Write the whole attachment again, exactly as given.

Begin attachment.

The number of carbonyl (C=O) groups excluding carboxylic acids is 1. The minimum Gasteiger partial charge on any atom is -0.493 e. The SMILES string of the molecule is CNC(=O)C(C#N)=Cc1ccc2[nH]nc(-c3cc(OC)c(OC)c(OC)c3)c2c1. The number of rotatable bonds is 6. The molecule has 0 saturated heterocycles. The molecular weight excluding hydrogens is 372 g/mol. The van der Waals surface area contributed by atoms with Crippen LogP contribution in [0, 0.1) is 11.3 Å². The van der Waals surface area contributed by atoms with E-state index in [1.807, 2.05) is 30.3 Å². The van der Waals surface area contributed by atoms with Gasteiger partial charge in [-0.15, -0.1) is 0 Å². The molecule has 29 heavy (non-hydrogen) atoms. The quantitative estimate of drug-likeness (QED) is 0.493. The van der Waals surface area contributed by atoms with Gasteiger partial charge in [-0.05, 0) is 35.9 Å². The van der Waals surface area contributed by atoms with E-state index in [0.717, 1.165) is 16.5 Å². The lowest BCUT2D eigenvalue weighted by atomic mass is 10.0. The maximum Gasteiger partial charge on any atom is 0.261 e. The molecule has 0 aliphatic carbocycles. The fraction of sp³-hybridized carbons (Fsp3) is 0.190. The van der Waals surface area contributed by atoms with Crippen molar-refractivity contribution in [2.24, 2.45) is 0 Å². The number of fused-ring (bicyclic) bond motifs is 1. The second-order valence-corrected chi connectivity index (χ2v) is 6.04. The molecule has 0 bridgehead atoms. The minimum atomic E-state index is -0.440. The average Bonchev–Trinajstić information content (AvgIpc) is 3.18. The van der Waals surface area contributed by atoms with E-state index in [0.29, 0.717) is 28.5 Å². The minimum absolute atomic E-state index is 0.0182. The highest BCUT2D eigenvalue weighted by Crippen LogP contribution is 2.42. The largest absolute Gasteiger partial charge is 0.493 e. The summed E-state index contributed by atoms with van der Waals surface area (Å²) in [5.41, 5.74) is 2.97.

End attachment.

The number of carbonyl (C=O) groups excluding carboxylic acids is 1. The minimum Gasteiger partial charge on any atom is -0.493 e. The SMILES string of the molecule is CNC(=O)C(C#N)=Cc1ccc2[nH]nc(-c3cc(OC)c(OC)c(OC)c3)c2c1. The number of rotatable bonds is 6. The molecule has 0 saturated heterocycles. The molecular weight excluding hydrogens is 372 g/mol. The van der Waals surface area contributed by atoms with Crippen LogP contribution in [0, 0.1) is 11.3 Å². The van der Waals surface area contributed by atoms with E-state index in [1.807, 2.05) is 30.3 Å². The van der Waals surface area contributed by atoms with Gasteiger partial charge in [-0.15, -0.1) is 0 Å². The molecule has 29 heavy (non-hydrogen) atoms. The quantitative estimate of drug-likeness (QED) is 0.493. The van der Waals surface area contributed by atoms with Gasteiger partial charge in [-0.05, 0) is 35.9 Å². The van der Waals surface area contributed by atoms with E-state index in [0.717, 1.165) is 16.5 Å². The lowest BCUT2D eigenvalue weighted by atomic mass is 10.0. The maximum Gasteiger partial charge on any atom is 0.261 e. The molecule has 0 aliphatic carbocycles. The fraction of sp³-hybridized carbons (Fsp3) is 0.190. The van der Waals surface area contributed by atoms with Crippen molar-refractivity contribution in [2.24, 2.45) is 0 Å². The number of fused-ring (bicyclic) bond motifs is 1. The second-order valence-corrected chi connectivity index (χ2v) is 6.04. The molecule has 0 bridgehead atoms. The minimum atomic E-state index is -0.440. The average Bonchev–Trinajstić information content (AvgIpc) is 3.18. The van der Waals surface area contributed by atoms with E-state index in [0.29, 0.717) is 28.5 Å². The minimum absolute atomic E-state index is 0.0182. The highest BCUT2D eigenvalue weighted by Crippen LogP contribution is 2.42. The largest absolute Gasteiger partial charge is 0.493 e. The summed E-state index contributed by atoms with van der Waals surface area (Å²) in [5.41, 5.74) is 2.97.